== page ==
HBO’s name might be damaged by Warner Bros. Discovery’s streaming plan


Opinion: HBO is superior than everything else.

image credits: newshubweek

At Warner Bros. Discovery (WBD), a lot is occurring right now.

In spite of the expense (Batgirl) or critical acclaim (Gordita Chronicles), the company’s freshly appointed top brass are mass-canning big motion pictures and television programmes, and the prospect of mass layoffs hangs ominously over those who work for its streaming divisions.


When its great ambition—a new all-things-to-all-people super streamer—comes to fruition in 2023, WBD allegedly aims to reinvest the savings it makes by cutting about $3 billion from its operational expenditures.

According to WBD CEO JB Perrette, the platform in question would see the conglomerate combine its current HBO Max and Discovery Plus holdings into a single, all-inclusive streaming service that offers “something for everyone in the home.”

In addition to other networks, WBD now offers HBO, CNN, DC Comics, Discovery Channel, Food Network, HGTV, Magnolia Network, OWN, TBS, and TNT. All of these networks will be included into an as-yet-unnamed streamer starting in 2023.


Looks fantastic, doesn’t it? Actually not at all. The debut of such streaming service will come at the expense of HBO Max, which has grown into a stronghold of prestige content in the two years since its launch, in addition to those aforementioned personnel reductions.

Yes, HBO’s biggest hits like Euphoria and Succession will eventually be moved to this mysterious new platform, but WBD has made it clear that it wants to reduce the amount of scripted programming produced, and it should go without saying that viewers aren’t thrilled about it.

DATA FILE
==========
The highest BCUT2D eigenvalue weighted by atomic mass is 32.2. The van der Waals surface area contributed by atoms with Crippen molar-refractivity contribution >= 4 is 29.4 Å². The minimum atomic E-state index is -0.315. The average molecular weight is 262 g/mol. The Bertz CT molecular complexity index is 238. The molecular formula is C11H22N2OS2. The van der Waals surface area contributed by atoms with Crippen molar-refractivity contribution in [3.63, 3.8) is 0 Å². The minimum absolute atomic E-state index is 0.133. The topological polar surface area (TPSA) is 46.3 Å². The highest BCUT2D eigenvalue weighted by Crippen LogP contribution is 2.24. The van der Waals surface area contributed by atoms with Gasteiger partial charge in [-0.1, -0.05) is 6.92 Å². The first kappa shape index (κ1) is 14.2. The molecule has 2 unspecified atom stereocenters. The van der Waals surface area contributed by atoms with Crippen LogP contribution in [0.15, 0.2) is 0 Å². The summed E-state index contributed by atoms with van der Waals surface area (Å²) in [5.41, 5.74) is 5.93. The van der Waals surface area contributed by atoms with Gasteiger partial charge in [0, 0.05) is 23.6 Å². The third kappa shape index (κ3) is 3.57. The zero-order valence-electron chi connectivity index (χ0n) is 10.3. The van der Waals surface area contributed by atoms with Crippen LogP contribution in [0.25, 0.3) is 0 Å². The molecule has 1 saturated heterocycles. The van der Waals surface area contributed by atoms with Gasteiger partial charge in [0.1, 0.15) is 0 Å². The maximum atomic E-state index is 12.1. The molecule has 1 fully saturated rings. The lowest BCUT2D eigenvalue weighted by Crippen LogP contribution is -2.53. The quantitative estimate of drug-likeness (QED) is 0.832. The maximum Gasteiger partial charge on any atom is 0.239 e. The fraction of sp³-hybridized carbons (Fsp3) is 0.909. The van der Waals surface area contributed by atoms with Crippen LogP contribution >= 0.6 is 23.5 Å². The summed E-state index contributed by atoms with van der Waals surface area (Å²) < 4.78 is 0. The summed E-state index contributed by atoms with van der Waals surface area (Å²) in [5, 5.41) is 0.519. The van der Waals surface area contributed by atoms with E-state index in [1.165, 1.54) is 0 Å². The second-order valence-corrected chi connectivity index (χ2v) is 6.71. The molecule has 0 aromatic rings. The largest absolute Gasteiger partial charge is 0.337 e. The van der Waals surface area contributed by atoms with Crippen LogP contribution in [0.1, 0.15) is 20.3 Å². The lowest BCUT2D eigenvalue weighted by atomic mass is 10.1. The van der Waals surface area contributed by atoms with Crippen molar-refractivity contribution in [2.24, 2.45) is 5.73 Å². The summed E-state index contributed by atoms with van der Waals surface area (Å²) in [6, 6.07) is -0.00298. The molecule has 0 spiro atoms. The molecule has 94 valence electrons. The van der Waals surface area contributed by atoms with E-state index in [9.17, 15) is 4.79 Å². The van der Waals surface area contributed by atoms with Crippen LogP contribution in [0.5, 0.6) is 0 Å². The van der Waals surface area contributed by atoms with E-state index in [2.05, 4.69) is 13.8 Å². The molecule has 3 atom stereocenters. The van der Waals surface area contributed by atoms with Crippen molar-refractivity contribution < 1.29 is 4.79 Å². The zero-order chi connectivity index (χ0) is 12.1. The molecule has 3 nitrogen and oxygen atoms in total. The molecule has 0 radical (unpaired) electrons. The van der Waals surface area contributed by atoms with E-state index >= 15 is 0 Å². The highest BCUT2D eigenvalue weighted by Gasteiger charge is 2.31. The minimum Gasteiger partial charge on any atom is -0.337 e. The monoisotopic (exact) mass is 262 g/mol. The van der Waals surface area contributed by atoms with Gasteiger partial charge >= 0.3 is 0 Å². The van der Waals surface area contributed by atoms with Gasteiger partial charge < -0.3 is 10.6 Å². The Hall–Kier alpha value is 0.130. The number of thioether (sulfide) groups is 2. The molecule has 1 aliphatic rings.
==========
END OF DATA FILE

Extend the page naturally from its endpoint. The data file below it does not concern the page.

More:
The reputation of HBO, which is widely regarded as the leading producer of premium television thanks to critically acclaimed, financially successful, and culturally influential shows like Game of Thrones, Chernobyl, The Sopranos, Band of Brothers, and The Wire, is in jeopardy as a result of WBD’s decision to scale back original programming, as alluded to so beautifully in the aforementioned tweets.


Future IP-based works like House of the Dragon and The Last of Us will make an effort to uphold that legacy, but where will the fresh concepts come from? When customers run out of premium TV to watch, WBD seems to be mistakenly betting that they would switch to the unscripted programming provided by the Discovery Channel, CNN, and TBS.

In any event, the business appears committed to its new streaming strategy. Perrette told analysts that the only way they could see to turn this into a profitable venture was to combine all the material. Fair enough, but WBD has to reconsider its commitment—or lack thereof—to original programming that pushes the boundaries of the medium if HBO is to remain television’s crown jewel.

If not, the company runs the risk of receiving the same critiques that Netflix has received for combining mass-produced movies, television shows, and reality shows, which has caused it to lose members and fall into a reputational spiral.


In the realm of small-screen entertainment, the HBO name is revered, and Warner Bros. Discovery would be well to keep that in mind.

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